Star Product: Ryobi 920P

Noli Dinkovski
Thursday, March 31, 2011

For sheetfed magazine printers, an SRA1 press may be a better bet than B1

When was the machine launched and what market is it aimed at? Ryobi quickly followed up the launch of the 920 at last year’s Ipex with a perfecting version in the autumn, and the first shipments of the new model arrived from Japan in March. Deliveries to the UK include an eight-colour, a six-colour and a five-colour. Apex Digital Graphics sales and marketing director Neil Handforth says the SRA1 press is ideal for B2 magazine printers looking to offer eight-up printing on both sides, that don’t want to invest in a B1 press. "Industry-wide, somewhere in the region of 90% of work that goes through B1 presses is SRA1," says Handforth."

How does it work? Design for both the 920 and 920P is based on Ryobi’s tried and trusted 750 B2 press, which has been around since Ipex 2002. Like all Ryobi models, it has double-diameter impression cylinders set at seven o’clock to the blanket cylinder. These larger cylinders mean the sheet is fully printed before entering the transfer cylinder, reducing the chance of the sheet being scuffed or marked. The 920P can handle a range of paper thicknesses from 0.04mm onion skin right up to heavy 0.6mm card stock. Led-UV curing, which can sit at both the perfecting device and press delivery to cure both sides of the sheet, is an optional extra. Other extras include paper size preset and impression pressure preset systems, and printing density control.

What’s its USP? Size matters to Ryobi, and the SRA1 format means the press costs less and is cheaper to run than a standard B1 press. Handforth believes the machine has half the capital cost of a B1 press, while plate costs are up to 30% less. Its compact footprint frees up space in the pressroom as well. Other manufacturers argue, however, what you gain on format efficiency, you lose on flexibility. One claims the very reason B1 has become the mainstay of the UK magazine market is that many publications vary from the standard DIN A4.

How quick is it and what’s the quality like? Running at 16,200 sheets per hour the 920P holds its own against its B1 rivals (see alternatives). To aid quality, the press is equipped with a tape slowdown mechanism as well an underswing gripper and drop-away front-lay in-feed system, all of which keep registration accurate at high speeds. Ryobi’s Ink Volume Setter (IVS) software connects the pre-press directly through to the off-press control console and presets the ink ducts, which, according to Handforth, makes colour "85% accurate before the sheet is run". Running from a Windows PC, IVS can be independent or piggybacked onto an existing RIP.

How easy is it to use? As all main press controls are housed on the off-press console, the operator is able get the job up and running "in no time at all", claims Handforth. "Printers who convert to Ryobi from other press manufacturers often remark about how easy the press is to operate," he says. "It usually only takes three to four days to get a new operator up to speed. But we don’t set a clock when it comes to training – some people are away after a couple of days, while others need a week. Every situation is different."

What level of service can printers expect? A full range of Ryobi press spares is available at Apex’s head office in Hemel Hempstead. As a further back-up, Ryobi’s Japanese stock is replicated in Hamburg in Germany. Apex has 20 engineers on call across the UK and Handforth says a printer can usually be visited within 24 hours. A remote diagnostic service is available both from Hemel Hempstead and Ryobi’s factory in Japan.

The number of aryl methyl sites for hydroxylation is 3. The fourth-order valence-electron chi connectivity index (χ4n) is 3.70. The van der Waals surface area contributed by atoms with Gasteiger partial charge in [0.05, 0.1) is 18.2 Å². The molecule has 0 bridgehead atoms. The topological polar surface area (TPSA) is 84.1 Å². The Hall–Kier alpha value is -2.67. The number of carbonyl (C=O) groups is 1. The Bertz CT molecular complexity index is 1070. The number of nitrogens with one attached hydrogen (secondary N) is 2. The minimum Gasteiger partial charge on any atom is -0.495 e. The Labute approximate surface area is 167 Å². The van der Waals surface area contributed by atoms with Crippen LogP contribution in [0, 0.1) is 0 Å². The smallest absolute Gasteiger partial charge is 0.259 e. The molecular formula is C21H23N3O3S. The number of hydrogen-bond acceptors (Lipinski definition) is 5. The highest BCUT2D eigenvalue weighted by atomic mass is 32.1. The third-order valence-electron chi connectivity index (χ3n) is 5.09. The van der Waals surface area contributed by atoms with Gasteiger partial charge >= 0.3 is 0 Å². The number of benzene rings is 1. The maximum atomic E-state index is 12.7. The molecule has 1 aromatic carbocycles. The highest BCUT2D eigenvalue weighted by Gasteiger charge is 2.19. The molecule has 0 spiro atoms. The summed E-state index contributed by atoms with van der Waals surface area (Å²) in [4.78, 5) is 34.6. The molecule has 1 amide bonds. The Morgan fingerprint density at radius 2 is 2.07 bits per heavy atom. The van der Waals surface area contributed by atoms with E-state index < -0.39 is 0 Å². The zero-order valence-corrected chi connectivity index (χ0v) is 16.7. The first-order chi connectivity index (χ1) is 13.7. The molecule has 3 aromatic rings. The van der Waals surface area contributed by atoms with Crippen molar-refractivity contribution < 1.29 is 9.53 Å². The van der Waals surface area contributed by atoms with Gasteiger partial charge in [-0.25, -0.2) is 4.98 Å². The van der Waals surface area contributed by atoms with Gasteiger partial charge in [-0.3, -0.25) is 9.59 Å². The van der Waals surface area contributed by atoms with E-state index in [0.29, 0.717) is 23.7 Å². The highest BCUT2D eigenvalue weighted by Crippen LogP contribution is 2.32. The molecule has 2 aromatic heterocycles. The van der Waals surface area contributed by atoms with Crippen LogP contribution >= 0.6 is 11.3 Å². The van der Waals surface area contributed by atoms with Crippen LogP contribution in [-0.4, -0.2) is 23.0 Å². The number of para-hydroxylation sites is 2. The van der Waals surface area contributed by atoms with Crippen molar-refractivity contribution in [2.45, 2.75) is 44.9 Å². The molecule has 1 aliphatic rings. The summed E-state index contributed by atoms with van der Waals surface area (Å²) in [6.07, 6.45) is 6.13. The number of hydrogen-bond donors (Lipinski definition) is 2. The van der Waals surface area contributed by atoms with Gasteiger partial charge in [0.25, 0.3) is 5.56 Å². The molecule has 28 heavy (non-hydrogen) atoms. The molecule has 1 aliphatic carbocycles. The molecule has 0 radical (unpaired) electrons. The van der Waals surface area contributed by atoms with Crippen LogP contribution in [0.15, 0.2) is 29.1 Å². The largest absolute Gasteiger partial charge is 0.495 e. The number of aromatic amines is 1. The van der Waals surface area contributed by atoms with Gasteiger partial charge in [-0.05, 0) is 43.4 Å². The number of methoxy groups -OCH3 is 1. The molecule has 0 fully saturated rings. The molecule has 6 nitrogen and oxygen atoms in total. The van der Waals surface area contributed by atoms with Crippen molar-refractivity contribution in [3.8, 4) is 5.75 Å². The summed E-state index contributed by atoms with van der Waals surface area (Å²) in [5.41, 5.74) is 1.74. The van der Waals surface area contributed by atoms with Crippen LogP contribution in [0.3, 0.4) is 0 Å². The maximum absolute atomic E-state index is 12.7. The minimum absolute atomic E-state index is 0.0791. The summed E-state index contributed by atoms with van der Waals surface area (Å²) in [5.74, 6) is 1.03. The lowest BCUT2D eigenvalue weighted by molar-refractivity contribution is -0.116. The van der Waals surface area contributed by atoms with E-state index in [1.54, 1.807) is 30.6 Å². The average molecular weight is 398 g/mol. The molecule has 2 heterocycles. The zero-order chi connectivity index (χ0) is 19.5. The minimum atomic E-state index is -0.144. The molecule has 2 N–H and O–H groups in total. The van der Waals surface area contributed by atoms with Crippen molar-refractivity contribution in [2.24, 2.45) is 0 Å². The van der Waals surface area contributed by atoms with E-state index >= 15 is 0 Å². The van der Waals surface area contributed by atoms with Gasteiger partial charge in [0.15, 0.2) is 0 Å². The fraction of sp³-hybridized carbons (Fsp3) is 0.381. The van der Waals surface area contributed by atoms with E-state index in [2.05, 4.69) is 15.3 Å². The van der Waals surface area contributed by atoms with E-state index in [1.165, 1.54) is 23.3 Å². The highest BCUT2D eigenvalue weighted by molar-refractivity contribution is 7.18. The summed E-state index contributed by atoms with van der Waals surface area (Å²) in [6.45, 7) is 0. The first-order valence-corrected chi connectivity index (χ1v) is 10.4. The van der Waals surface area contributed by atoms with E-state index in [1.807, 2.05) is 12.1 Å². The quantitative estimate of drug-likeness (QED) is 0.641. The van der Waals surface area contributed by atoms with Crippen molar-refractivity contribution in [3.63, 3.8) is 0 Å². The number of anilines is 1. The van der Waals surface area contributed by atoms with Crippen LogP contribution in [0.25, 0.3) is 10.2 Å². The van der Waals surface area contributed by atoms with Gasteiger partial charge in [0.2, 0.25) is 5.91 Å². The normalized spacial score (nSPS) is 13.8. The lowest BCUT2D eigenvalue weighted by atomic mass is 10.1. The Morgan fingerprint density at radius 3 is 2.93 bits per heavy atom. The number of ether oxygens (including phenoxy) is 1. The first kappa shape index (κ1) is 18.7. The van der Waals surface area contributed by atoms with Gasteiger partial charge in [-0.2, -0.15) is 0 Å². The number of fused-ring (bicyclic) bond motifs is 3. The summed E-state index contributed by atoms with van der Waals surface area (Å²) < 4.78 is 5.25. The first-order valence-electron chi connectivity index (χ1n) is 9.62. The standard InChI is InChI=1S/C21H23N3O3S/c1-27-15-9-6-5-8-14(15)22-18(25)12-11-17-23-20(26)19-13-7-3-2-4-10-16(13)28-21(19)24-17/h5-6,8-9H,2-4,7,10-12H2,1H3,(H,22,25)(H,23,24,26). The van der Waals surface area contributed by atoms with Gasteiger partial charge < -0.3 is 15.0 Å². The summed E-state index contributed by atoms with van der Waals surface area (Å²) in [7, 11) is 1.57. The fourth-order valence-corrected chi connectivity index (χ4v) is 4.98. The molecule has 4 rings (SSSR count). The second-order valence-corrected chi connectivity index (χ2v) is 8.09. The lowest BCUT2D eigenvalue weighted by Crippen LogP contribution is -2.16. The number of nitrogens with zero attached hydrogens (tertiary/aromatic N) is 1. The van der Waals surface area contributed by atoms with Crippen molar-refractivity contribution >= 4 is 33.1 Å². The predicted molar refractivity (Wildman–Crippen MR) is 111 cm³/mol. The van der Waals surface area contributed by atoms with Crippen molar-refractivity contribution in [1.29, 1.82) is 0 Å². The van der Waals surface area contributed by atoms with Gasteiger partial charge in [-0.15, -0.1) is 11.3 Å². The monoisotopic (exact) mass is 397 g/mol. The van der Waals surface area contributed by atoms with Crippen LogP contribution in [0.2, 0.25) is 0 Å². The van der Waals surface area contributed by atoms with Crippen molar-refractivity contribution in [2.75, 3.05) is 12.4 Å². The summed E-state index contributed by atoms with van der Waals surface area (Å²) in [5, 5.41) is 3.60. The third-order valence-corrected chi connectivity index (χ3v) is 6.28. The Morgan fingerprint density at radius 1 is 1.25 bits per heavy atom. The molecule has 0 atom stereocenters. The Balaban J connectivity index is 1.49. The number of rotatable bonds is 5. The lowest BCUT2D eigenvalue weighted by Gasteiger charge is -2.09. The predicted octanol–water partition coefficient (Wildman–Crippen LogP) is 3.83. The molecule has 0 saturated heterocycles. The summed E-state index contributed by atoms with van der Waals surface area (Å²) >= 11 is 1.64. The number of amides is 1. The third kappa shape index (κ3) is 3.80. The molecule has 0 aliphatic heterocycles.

What’s its cost and is there a sales target? A typical five-colour perfector starts at £660,000, rising to £700,000 depending on the optional extras. With so many fluctuations in economy and marketplace at the moment, Handforth won’t put a target on the number of installations per year. In any case, he prefers to measure sales across the whole Ryobi range: "Some customers might visit us to see a 750 press and then become attached to the 920, or vice versa. So, we always look at it holistically."

Max paper size 920x640mm
Min paper size 410x290mm
Max printing area 900x615mm
Speed 16,200sph
Number of units 2-10 including perfecting
Paper thickness 0.04-0.6mm
Price £660,000-£700,000
Contact Apex Digital Graphics 01442 235 236

Heidelberg Speedmaster SM 102P Heidelberg claims the SM 102P is the most successful B1 perfecting press in the world, with more than 160 long perfectors installed in the UK alone.
Max sheet size 720x1,020mm
Speed 13,000sph
Price SM 102-5-P+L: £1.5m
Contact Heidelberg UK 0844 892 2010

Manroland 700 HiPrint Manroland claims the 700 HiPrint offers a "considerably higher specification" than the Ryobi, including air tracks and air glide delivery. Inking units are cleaned automatically to keep makeready times down.
Max sheet size 780x1,050mm
Max speed 13,200sph
Price from £890,000 (four-colour perfector)
Contact Manroland GB 020 8648 7090

Mitsubishi V3000R/V3000TP Mitsubishi offers two perfecting presses. The V3000R is a conventional perfector and is known for its flexibility while the V300TP is unique in that it features a double-decker configuration.
Max sheet size 1,050x750mm
Speed 16,200sph
Price £2.3m (average-spec machine)
Contact M-Partners 020 8647 5379

Komori LS 40P Komori prides itself on its double-sized three-cylinder perfecting, which, it claims, transfers the sheet stress-free even at the maximum printing speed of 15,000sph.
Max sheet size 720x1,030mm
Speed 15,000sph
Price £950,000-£1,8m (four-colour to 10-colour)
Contact Komori UK 0113 823 9200


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